- Contagion: Focus back on other peripheral countries (Portugal, Spain)
- Portugal may be too small to matter; Spain would raise capacity issues.
- Periphery needs to act now, in our view, and propose additional austerity measures
How Europe's Solvency Crisis Is Morphing Into A Liquidity Crisis: Spread Between Overnight And 3M ECB Repo Blows OutSubmitted by Tyler Durden on 05/05/2010 - 12:34
From a reader: In the last week I have been hearing things from pals regarding funding crises in money markets and among banks, both within europe and across us/europe (fits with Fed relaunching EU swap lines). Attached chart will scare you guys. This is a little more subtle but look at the second chart, the one on the right... EU libor vs repo is widening (pink line) in last 2 days, and also dollar libor is rising faster than euribor (decline in blue line in right chart), ie dollars are harder to come by vs euros in the eu interbank market. expected. but most strikingly, the spread between 3m and o/n repo in europe is skyrocketing (yellow line), which means it is getting harder to secure funding on a 3 month basis using ECB collateral vs going to the window overnight. bad bad bad. means players are less inclined to lend collateralized money out at 3mths. We are watching an insolvency crisis become a liquidity crisis in real-time.
Like clockwork: Europe closes, volume flattens, and the market rips. With Greece's revolution now "certainly" resolved even as European markets closed at the lows (someone forgot to tell the Greek people who have now locked down the country in a persistent striking state), nobody can bother the US algos, who only look at themselves as a referential point, and at low volume as reinforcement. And with the US algos out of the barn, the carry traders resume, the AUD now back to 0.91 and the EURUSD back to 1.2900. Credit is ignoring the mini melt up as both IG and HY are wider for the day (+4 and +25 bps, respectively). But at least Getco and SigmaX's no-volume algos can give the impression that all is well with the world, even as Greece and now Portugal are shut out from the funding markets, and the IMF and the ECB's credibility is blown to smithereens. The astrophysicists in charge of the US capital markets are unperturbed.
There’s a surfeit of instructionals on the secret to investing, ranging from Investing for Dummies to The Intelligent Investor. My bookshelves at home are full of them, and I’ve learned or at least absorbed something from many. Experience is a great teacher, but the foundation of civilization, and too investing, is also dependent upon the capsulization of the experiences of others and that is where books have played a formative part in my own career. Still, there’s never been a book called “Common Sense for Dummies,” which would be required reading in my investment class if either existed. That’s an oxymoron to begin with, though, which points to the obvious – that common sense cannot be taught. It’s like sex appeal – you either have it or you don’t, although both are subject to relative judgments of the observer. What is commonsensical to one investor may seem ludicrous to someone else. And even in cases where history has validated the irrationality of one investment idea or another – the subprime frenzy being perhaps the most recent – there are questions of timing. Michael Lewis’s book The Big Short is not only a tale of the validation of common sense, but of its delicate shelf life. Most of Lewis’s heroes were almost all closed out by their own clients before their logic blossomed and their profits multiplied. - Bill Gross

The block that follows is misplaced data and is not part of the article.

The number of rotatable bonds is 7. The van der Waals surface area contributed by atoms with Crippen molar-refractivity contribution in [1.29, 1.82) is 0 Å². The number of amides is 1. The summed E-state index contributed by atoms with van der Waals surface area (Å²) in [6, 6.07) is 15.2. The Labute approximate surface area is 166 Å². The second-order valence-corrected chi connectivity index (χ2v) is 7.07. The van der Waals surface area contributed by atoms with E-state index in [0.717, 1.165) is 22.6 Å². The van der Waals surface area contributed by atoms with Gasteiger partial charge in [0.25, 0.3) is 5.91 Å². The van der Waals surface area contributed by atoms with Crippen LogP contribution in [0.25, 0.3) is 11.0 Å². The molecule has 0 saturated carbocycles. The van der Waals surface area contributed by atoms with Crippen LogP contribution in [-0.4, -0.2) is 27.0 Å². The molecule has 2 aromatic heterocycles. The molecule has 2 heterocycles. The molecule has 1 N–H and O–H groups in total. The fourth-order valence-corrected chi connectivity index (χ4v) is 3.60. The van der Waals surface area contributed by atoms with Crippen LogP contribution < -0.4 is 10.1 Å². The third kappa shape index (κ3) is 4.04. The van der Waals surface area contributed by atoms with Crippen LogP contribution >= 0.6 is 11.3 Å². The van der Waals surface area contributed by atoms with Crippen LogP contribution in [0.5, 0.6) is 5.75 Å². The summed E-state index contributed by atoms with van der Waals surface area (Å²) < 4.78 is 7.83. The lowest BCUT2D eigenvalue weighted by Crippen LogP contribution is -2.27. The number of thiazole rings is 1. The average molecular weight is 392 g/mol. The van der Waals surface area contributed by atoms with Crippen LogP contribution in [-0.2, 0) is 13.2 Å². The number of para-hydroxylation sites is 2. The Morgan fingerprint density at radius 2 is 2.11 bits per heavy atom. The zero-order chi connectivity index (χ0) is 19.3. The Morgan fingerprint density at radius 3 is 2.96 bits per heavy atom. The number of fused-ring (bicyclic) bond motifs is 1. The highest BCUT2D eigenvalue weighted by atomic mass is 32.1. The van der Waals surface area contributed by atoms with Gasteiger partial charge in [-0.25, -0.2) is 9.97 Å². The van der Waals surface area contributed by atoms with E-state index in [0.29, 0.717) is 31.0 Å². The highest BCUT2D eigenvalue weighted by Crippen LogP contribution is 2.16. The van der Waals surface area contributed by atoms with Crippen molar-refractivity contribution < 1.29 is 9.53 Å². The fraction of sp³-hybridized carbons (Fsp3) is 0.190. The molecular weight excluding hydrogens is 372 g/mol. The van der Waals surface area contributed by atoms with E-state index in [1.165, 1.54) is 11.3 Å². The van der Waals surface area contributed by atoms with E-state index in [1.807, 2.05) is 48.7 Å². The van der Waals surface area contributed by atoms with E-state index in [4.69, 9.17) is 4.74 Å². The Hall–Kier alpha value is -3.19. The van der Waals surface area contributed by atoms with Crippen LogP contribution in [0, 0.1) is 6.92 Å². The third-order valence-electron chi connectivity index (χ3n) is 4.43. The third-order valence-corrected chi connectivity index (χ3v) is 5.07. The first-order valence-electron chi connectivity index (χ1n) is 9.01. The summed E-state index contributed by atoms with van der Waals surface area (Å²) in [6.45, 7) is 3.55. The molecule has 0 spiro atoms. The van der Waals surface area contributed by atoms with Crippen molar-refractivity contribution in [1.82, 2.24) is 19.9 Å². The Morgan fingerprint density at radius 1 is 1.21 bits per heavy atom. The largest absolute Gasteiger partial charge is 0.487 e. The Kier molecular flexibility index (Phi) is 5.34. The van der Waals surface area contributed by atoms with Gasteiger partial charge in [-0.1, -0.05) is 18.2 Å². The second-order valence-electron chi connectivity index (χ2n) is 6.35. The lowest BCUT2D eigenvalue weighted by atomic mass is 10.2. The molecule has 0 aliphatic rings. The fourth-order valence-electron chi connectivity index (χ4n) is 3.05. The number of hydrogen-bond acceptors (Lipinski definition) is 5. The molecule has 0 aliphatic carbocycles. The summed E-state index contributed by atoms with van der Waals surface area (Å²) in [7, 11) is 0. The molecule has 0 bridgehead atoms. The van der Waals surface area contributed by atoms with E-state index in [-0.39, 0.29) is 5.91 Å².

The Rating Outlook revision to Negative incorporates recent legal developments and ongoing regulatory challenges that could adversely impact Goldman's reputation and revenue generating capacity. Goldman's franchise and market position are potentially vulnerable to scrutiny by stakeholders, and like peers, may be affected by the industry's regulatory evolution.
We are shocked the "Red Alert" is happening a full day after the exchange allowed the biggest selloff in many months to occur.
Update: here is where readers can dial in to hear about the NYSE meltdown first hand
Bridge Line- 888-669-2803
Access # - 7956260